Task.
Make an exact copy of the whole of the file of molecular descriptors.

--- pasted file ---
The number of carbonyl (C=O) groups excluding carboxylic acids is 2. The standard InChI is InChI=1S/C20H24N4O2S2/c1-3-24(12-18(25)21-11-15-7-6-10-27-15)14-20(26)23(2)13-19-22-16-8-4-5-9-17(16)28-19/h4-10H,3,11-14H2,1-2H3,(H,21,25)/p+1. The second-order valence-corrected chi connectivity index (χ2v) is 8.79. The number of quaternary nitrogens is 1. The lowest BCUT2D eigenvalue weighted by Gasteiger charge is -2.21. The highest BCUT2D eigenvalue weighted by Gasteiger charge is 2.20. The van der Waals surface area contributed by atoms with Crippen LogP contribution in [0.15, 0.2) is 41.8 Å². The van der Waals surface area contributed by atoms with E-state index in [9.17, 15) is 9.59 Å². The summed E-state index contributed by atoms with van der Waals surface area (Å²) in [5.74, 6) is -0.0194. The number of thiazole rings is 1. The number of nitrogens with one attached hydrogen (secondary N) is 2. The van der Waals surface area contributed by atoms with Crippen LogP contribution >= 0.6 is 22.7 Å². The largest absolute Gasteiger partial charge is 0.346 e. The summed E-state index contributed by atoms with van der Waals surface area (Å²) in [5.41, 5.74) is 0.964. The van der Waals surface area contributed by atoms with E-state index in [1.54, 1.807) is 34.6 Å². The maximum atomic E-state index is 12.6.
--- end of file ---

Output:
The number of carbonyl (C=O) groups excluding carboxylic acids is 2. The standard InChI is InChI=1S/C20H24N4O2S2/c1-3-24(12-18(25)21-11-15-7-6-10-27-15)14-20(26)23(2)13-19-22-16-8-4-5-9-17(16)28-19/h4-10H,3,11-14H2,1-2H3,(H,21,25)/p+1. The second-order valence-corrected chi connectivity index (χ2v) is 8.79. The number of quaternary nitrogens is 1. The lowest BCUT2D eigenvalue weighted by Gasteiger charge is -2.21. The highest BCUT2D eigenvalue weighted by Gasteiger charge is 2.20. The van der Waals surface area contributed by atoms with Crippen LogP contribution in [0.15, 0.2) is 41.8 Å². The van der Waals surface area contributed by atoms with E-state index in [9.17, 15) is 9.59 Å². The summed E-state index contributed by atoms with van der Waals surface area (Å²) in [5.74, 6) is -0.0194. The number of thiazole rings is 1. The number of nitrogens with one attached hydrogen (secondary N) is 2. The van der Waals surface area contributed by atoms with Crippen LogP contribution >= 0.6 is 22.7 Å². The largest absolute Gasteiger partial charge is 0.346 e. The summed E-state index contributed by atoms with van der Waals surface area (Å²) in [5.41, 5.74) is 0.964. The van der Waals surface area contributed by atoms with E-state index in [1.54, 1.807) is 34.6 Å². The maximum atomic E-state index is 12.6.